Freshwater Fare

IgorSokolov/ iStock / Getty Images Plus
IgorSokolov/ iStock / Getty Images Plus

For much of the country, local seafood isn’t from the sea at all — it’s from regional lakes, rivers and streams. The 2010 Dietary Guidelines for Americans recommend fitting 8 ounces of high-EPA and -DHA fish into weekly menus. Freshwater fish can be a nutrient-rich, economical choice for many.

Varieties of trout, bass, salmon and perch all have something in common: these species can live in both fresh and salt water. Fish named “perch” include a few distant cousin species that frequent the ocean, but most perch are freshwater fish. Salmon, on the other hand, frequently live in both rivers and oceans.

Freshwater and saltwater fish differ in only a few nutrients. Freshwater fish generally are higher in calcium and also have slightly higher levels of monounsaturated and polyunsaturated fatty acids. Freshwater salmon and bass contain a higher proportion of vitamin A and folate compared to their salty counterparts.

A major consideration when choosing freshwater fish is its origin. North America’s lakes, rivers and streams host myriad fish species. While the Environmental Protection Agency has released pointed mercury advisories for some saltwater fish, advisories aren’t as cut and dried for freshwater fish. For those eating fish from freshwater sources, recommendations regarding local contamination levels provide the most important information about fish safety, including recommendations about how much it’s safe to consume. The EPA also provides extensive regional maps for determining levels of contaminants such as mercury, polychlorinated biphenyl and dioxin in waterways. Local advisories can be found through state departments of health or department of environmental conservation websites.

Freshwater Fish in the Kitchen

With little nutrient variability and a generally even cost at the seafood counter, the taste and texture of freshwater fish may well be the deciding factor for choosing these species over their saltier counterparts. While ocean seafood often lives up to its “fishy” descriptor, the salty, briny taste is avoidable with freshwater fish.

Thin, delicate freshwater perch tastes great when cooked over medium heat with lemon, sesame seeds and a splash of soy sauce. Like all light fish, it easily absorbs flavors yet retains its own subtle milky taste. In the U.S., perch is known by the name “walleye” when it is found in clear, cool lakes and rivers. “Sauger,” another type of perch, is found in lakes and silty rivers. Sauger is the smaller of the two and will often weigh less than 2 pounds, while walleye can grow to almost 3 feet.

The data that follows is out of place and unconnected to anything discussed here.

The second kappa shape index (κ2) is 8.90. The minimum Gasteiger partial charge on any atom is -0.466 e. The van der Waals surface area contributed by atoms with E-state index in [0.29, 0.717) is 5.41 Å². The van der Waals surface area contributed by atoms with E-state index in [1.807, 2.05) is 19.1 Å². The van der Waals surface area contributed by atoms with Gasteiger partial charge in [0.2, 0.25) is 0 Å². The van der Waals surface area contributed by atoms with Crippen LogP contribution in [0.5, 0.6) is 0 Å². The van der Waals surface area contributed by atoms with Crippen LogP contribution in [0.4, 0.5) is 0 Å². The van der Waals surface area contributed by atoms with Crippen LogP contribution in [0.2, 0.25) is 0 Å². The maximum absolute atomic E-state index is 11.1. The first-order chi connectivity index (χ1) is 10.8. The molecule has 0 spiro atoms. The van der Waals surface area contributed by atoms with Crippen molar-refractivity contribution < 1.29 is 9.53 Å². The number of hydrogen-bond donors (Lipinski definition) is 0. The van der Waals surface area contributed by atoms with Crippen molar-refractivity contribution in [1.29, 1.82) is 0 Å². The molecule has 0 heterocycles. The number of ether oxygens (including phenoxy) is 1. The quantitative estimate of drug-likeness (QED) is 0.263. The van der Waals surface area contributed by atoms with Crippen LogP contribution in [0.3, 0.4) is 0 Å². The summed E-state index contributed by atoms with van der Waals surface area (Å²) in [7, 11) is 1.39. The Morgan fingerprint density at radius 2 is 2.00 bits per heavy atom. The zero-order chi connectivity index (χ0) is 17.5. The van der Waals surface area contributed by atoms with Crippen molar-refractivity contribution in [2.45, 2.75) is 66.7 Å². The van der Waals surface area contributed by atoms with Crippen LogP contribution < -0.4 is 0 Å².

Heavier and more robust is the freshwater bass. Even without seasoning, bass has a richness that feels fatty and decadent. A thick glaze, sauce or crusting of bread crumbs all work well baked onto this fish. Oily salmon stands up to grilling, baking and other dry-heat cooking methods. Because of its fat concentration, salmon has the highest calories per serving of freshwater fish.

A relative of salmon, trout is another popular freshwater fish. Rainbow trout fares best in cold water and usually lives in lakes and streams. Lake trout are larger and prefer even colder water. Flaky yet substantial, this fish can be grilled with a simple black pepper rub or stand up to a richer sauce without losing its refined quality.

Mild-flavored, versatile white fish is found in lakes and streams across the country. Often found smoked or frozen, white fish also can be baked or grilled.

Freshwater smelt are small, oily fish with a mild flavor. These fish are often eaten whole (including with bones) and frequently are battered or lightly coated with flour and pan fried.

When choosing fish, use all of your senses to ensure you are getting the freshest fare. The scent should be noticeable but not overpowering. The flesh should look milky and vibrant, not dull, and it should spring back into place after it’s pressed. Forming a relationship with a fishmonger is a good way to learn more about where seafood comes from and to get tips for preparing different types of fish.

Garlic, Ginger and Coconut-Encrusted White Fish

Recipe developed by Jessica Corwin, MPH, RDN

Cooking spray
1 pound white fish fillet (or two 8-ounce fillets)
¼ teaspoon ground ginger
¼ teaspoon garlic powder
¼ teaspoon salt
1/8 teaspoon freshly ground black pepper
3 tablespoons whole-grain flour
2 egg whites
4 ounces walnuts, crushed
½ cup unsweetened coconut
1 teaspoon lemon juice
1 teaspoon brown sugar
2 teaspoons fresh parsley, chopped (optional)


  1. Preheat oven to 400°F. Lightly coat an 8 x 8-inch glass baking dish with nonstick cooking spray.
  2. In a small bowl, combine ginger, garlic, salt and pepper; season white fish with spice mixture. Using two dinner plates or wide dishes, add flour to one and egg whites to the other. Dredge each fillet first in the flour, then in the egg mixture. Place fillet in a baking dish.* Sprinkle crushed walnuts and coconut on top of the fillet, pressing these ingredients gently onto the fillet to make them stick. Top with a sprinkle of brown sugar and a splash of fresh lemon juice. Bake 12 to 15 minutes or until the fish begins to flake with a fork or reaches the internal temperature of 145°F. Top with a sprinkle of fresh parsley and serve immediately. Serves 4.

* If the fillet has thin ends, fold them under to create a more even thickness for cooking.

Laura Sugarwala